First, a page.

New Delhi, Sep 28 (UNI) National Commission for Women Chairperson Girija Vyas has emphasised on four basic needs that are required by the women today, namely legal rights, reservation in various sectors, education and economic development.
Speaking at a National Advocacy Workshop titled ''Addressing Extreme Poverty : Gender Matters'', organised by the Centre for Social Research (CSR), here yesterday, Dr Vyas said,''European women only face mental disorders whereas Indian women are forced to attempt sucide.'' She explained that in the context of varied indicators of health, education, livelihood, governance, the situation of a poor woman in India could easily be defined as being the 'poorest' among the 'poorest of the poor'.
''Indian women's struggle for fair representation in the parliament is perhaps the longest struggle in the history of democratic India,'' Dr Ranjana Kumari, Director, CSR, said adding, giving representation to women in Parliament is not only a question of giving fair participation to women in working of the nation, but also a question of social justice, gender balance and gender quality.
The event looked at the experiences of women from grassroot level, challenges faced by them, along with the organisations working for them and consequently design a roadmap to address the serious issues related to women.
CSR has been working with the Poorest Areas Civil Society (PACS) programme for the last four years. This workshop was organised as a part of that programme yesterday.
Noted academicians, scholars, representatives from various national and international non-governmental organisations, government officials, and other autonomous bodies attended the event joining their hands to the main cause of 'enhancing the role of women in strenthening democracy'.
''The lack of political power reflects in the policy outcomes in the social and economic indexes as well,'' Dr Ranjana Kumari said.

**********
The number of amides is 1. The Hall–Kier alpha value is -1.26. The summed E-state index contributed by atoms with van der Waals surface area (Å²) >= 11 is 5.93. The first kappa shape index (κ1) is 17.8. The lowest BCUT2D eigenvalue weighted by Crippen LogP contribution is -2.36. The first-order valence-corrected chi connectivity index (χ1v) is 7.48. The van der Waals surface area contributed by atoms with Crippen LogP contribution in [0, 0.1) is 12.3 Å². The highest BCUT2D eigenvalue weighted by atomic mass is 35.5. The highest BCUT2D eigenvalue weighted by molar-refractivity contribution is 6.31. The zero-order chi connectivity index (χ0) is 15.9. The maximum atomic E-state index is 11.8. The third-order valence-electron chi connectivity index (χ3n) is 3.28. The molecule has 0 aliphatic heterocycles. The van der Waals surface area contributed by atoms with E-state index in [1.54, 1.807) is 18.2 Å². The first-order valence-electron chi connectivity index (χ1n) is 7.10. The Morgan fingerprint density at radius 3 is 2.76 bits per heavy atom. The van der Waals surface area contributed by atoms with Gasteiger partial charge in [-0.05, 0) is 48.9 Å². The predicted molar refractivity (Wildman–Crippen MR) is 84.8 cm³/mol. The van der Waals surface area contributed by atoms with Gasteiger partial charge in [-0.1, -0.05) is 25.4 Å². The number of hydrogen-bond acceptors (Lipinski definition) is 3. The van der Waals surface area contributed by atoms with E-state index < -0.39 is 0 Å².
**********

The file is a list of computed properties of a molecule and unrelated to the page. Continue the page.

Ms Prabha from an NGO PALS, Kanpur, pointed out that today's women were not aware of their rights adding, ''When women can go for rallies of Mulayam Singh Yadav and Mayavati, then why can't they go for their own.'' She mentioned about their Gender Sensitisation training sessions, wherein groups of women were being made focussing on their skill building in a particular work area so as to help them earn their living. The methodology adopted during those sessions was of participatory learning with the facilitator being a learner herself.
''Social change should start at individual level otherwise it will look like model preaching only,'' said Mr Rajesh Tondon, Director, NGO Priya. He mentioned about violence against women, adding that women have always been exploited more when they tried to raise voice against the same.
He said a technique should be introduced so that women are able to resist to violence. According to him, gender sensitisation programme should only be for men because they were the one who were responsible for it and for the same, men should be taught within the family.
Adding on to it, Ms Anju Dubey, Head, Gender Training Institute, CSR, said, ''It is often said that women instigate violence against themselves, however, it is an unproven notion,'' focussing on governance being delivered to the poor women.
Referring to women's tolerance to exploitation as a major factor behind all ill-happenings, Ms Purabi Paul from a Jharkhand NGO said, ''They don't realise, at an early stage, that they are being exploited.'' She added, ''We should not just talk about sensitivity of men but sensitisation of men when we are mentioning about women empowerment.'' Ms Lajwanti, a member of an NGO MBJS, Bihar, emphasised on the issue of female foeticide. She said, ''Reproductive rights should be given to the women also because it is she who has to take care of child at the initial stage.'' A play was also being performed by the students of Lady Irwin College highlighting the problem of women trafficking. It was much praised by the gathering.
'' The levels of women morbidity in India have been increasing and micro-studies show far higher morbidity than is reflected in the national statistics,'' said Dr Asha Kapoor Mehta, Professor of Economics. She added that women have to take physical, emotional, nutritional and spiritual care of her family, so her financial needs should be taken care of properly.